Wednesday, November 21, 2018

Have a Wonderful and Safe Thanksgiving from HCSI!

Happy Thanksgiving to all our friends from everyone at Healthcare Compliance Solutions Inc.!

http://hcsiinc.blogspot.com/

 HCSI

State Minimum Wage Increases for 2019 (Map) from BLR.com

Minimum wage increases will affect numerous states across the country in January 2019.
Under the Fair Labor Standards Act (FLSA), the current federal minimum wage is $7.25 per hour, but the FLSA does not supersede any state or local laws that are more favorable to employees. Therefore, if a state or municipality has a minimum wage that is higher than the federal minimum, employers subject to the state or local minimum wage law are obligated to pay the higher rate to employees working there. The minimum wage for federal contractors in 2019 is $10.60 per hour.
The map below shows the states that are increasing their minimum wages, including the new rates and amounts of the increases as of the date of publication of this article. We also provide a listing of the states increasing their minimum wages and the effective dates of the changes below the map.

State Minimum Wage Changes Effective December 31, 2018

New York: New York City (NYC) large employers (11 or more) $15.00. NYC small employers (10 or fewer) $13.50; increasing to $15 12/31/19.
Long Island and Westchester $12.00; increasing to $13.00 12/31/19; $14.00 12/31/20; $15.00 12/31/21.
Remainder of New York state $11.10; increasing to $11.80 12/31/19; $12.50 12/31/20. Annual increases for the remainder of New York state will continue until the rate reaches $15 per hour, then the rate will increase on an annual basis.
Fast food employees in NYC $15.00. Fast food employees outside NYC $12.75; increasing to: $13.75 12/31/19; $14.50 12/31/20; $15.00 7/1/21.

State Minimum Wage Changes Effective January 1, 2019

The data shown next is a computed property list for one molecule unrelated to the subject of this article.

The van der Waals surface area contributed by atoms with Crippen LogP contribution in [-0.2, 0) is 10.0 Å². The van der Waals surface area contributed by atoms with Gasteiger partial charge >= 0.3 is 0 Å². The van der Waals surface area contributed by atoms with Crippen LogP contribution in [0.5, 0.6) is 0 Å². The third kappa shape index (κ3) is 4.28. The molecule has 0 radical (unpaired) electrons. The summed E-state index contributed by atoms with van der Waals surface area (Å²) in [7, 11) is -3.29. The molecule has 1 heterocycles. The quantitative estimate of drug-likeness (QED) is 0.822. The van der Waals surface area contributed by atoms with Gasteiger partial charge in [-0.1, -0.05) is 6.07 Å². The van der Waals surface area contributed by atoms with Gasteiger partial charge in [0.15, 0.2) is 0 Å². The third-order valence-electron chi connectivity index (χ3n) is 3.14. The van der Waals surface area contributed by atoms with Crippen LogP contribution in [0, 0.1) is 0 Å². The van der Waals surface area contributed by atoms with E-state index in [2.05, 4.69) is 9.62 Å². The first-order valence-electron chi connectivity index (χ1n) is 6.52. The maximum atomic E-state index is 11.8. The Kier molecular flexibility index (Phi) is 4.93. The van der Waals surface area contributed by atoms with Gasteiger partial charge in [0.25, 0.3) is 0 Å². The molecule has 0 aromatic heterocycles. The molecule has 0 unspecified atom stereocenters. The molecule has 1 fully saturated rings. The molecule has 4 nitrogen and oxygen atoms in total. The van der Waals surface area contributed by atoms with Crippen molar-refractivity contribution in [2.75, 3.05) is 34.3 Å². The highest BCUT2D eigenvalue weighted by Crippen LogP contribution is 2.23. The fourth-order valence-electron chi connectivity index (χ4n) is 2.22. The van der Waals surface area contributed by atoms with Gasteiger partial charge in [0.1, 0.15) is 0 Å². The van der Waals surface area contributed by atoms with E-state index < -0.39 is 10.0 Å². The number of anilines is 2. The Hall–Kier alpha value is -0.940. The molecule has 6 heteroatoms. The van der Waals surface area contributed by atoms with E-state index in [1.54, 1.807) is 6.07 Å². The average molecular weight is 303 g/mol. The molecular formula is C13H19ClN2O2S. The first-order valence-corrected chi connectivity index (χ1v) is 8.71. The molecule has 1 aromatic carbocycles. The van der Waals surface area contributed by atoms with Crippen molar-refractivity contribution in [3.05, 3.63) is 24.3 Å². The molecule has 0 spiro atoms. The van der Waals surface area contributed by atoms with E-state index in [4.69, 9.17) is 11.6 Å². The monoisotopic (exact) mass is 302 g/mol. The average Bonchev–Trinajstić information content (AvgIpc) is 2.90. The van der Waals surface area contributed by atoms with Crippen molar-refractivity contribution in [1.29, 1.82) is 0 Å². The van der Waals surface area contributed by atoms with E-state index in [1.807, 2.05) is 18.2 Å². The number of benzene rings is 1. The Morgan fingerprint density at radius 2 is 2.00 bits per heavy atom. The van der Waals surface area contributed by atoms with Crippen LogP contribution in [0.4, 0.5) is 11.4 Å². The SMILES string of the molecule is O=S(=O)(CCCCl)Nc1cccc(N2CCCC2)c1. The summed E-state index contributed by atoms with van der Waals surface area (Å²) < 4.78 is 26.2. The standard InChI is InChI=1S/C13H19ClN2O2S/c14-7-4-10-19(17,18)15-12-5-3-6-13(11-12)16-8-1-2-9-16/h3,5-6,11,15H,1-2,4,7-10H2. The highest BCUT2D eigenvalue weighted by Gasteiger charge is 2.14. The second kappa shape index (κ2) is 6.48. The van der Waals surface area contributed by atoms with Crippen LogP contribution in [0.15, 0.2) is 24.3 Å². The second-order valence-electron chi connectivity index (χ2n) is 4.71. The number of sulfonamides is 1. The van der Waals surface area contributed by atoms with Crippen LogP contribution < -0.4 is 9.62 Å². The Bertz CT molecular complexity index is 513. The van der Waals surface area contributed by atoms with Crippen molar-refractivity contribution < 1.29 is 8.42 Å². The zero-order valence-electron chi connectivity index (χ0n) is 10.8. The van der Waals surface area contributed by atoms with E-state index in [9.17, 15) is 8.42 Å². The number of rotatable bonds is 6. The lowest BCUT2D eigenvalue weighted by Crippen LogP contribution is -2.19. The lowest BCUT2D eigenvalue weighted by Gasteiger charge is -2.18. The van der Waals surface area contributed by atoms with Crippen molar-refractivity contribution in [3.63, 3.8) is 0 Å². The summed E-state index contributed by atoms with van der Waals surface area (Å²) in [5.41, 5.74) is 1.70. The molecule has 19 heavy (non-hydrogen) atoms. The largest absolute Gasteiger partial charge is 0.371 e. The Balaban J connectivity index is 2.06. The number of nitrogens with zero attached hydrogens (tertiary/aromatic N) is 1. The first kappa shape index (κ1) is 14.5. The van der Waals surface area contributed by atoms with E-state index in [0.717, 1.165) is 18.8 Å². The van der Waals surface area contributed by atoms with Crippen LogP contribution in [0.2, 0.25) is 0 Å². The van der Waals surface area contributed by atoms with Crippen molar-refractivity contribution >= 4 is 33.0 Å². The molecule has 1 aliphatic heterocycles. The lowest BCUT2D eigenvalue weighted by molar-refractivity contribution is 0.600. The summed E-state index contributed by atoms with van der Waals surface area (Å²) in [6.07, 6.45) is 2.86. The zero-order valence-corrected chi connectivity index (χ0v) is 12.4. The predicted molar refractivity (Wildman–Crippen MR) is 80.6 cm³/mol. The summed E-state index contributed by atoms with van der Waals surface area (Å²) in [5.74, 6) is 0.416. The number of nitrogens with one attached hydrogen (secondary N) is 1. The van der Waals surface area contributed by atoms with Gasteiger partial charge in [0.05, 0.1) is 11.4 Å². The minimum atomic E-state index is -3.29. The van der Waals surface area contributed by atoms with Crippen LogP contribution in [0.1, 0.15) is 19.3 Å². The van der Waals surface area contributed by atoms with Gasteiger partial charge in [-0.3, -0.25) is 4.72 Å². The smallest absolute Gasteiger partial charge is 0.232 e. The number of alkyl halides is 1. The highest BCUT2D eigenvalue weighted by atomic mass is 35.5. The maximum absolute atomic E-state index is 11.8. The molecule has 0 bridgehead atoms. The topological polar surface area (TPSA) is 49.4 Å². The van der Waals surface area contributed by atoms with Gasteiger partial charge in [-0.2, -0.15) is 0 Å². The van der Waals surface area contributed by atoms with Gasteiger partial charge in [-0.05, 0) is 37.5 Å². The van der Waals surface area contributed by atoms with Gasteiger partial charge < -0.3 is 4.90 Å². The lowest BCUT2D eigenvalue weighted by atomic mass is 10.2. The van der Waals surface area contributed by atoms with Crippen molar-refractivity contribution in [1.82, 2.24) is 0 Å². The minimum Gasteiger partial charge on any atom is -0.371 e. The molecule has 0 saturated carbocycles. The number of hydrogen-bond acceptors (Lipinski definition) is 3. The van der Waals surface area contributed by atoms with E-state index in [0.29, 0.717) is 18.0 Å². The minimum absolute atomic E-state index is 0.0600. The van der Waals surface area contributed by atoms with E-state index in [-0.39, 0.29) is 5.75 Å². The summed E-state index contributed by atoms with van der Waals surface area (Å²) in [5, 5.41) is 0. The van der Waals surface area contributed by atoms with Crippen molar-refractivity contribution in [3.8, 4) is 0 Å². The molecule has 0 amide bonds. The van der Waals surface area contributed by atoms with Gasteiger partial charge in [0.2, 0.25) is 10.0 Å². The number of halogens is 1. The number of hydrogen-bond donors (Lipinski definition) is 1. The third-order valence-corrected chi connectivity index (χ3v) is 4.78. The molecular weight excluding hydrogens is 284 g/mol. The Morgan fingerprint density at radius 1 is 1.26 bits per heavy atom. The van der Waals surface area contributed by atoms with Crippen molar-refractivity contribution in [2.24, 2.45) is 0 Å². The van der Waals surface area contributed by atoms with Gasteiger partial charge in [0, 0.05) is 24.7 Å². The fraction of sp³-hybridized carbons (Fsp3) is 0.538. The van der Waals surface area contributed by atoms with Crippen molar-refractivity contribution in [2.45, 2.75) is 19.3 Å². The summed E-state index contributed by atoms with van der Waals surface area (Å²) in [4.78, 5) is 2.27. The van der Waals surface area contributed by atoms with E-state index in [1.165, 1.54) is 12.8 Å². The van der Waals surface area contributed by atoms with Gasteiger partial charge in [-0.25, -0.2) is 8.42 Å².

Alaska: $9.89 per hour.
Arizona: $11.00 per hour. Increasing to: $12.00 1/1/20. Local laws may require different minimum wage rates.
Arkansas: $9.25 per hour. Increasing to: $10.00 1/1/20; $11.00 1/1/21.
California: $12.00 per hour with 26 employees or more; $11.00 per hour with fewer than 26 employees. There are scheduled future increases. For 26 employees or more the minimum wage rate is increasing to: $13.00 1/1/20; $14.00 1/1/21; $15.00 1/1/22. For 25 employees or less the minimum wage rate is increasing to: $12.00 1/1/20; $13.00 1/1/21; $14.00 1/1/22; $15.00 1/1/23. Local laws may require different minimum wage rates.
Colorado: $11.10 per hour. Increasing to: $12.00 1/1/20.
Florida: $8.46 per hour.
Maine: $11.00 per hour. Increasing to: $12.00 1/1/20. Local laws may require different minimum wage rates.
Massachusetts: $12.00 per hour. Increasing to: $12.75 1/1/20; $13.50 1/1/21; $14.25 1/1/22; $15.00 1/1/25.
Minnesota: $9.86 per hour for large employers (annual gross revenue of $500,000 or more); $8.04 per hour for small employers (annual gross revenue of less than $500,000). Local laws may require different minimum wage rates.
Missouri: $8.60 per hour. Increasing to: $9.45 1/1/20; $10.30 1/1/21; $11.15 1/1/22; $12.00 1/1/23.
Montana: $8.50 per hour.
New Jersey: $8.85 per hour.
Ohio: $8.55 per hour (gross receipts of $314,000 or more); $7.25 per hour (gross receipts less than $314,000).
Rhode Island: $10.50 per hour.
South Dakota: $9.10 per hour.
Vermont: $10.78 per hour.
Washington: $12.00 per hour. Increasing to: $13.50 1/1/20. Local laws may require different minimum wage rates.

State Minimum Wage Changes Effective July 1, 2019

D.C.: $14.00 per hour on 7/1/19. Increasing to: $15.00 7/1/20.
Oregon: $12.50 Portland metro area; $11.25 urban counties; $11.00 rural counties on 7/1/19. The Portland metro area will increase to $13.25 7/1/20; $14.00 7/1/21; $14.75 7/1/22. The urban counties will increase to $12.00 7/1/20; $12.75 7/1/21; $13.50 7/1/22. The rural counties will increase to $11.50 7/1/20; $12.00 7/1/21; $12.50 7/1/22.

State Minimum Wage Changes Effective October 1, 2019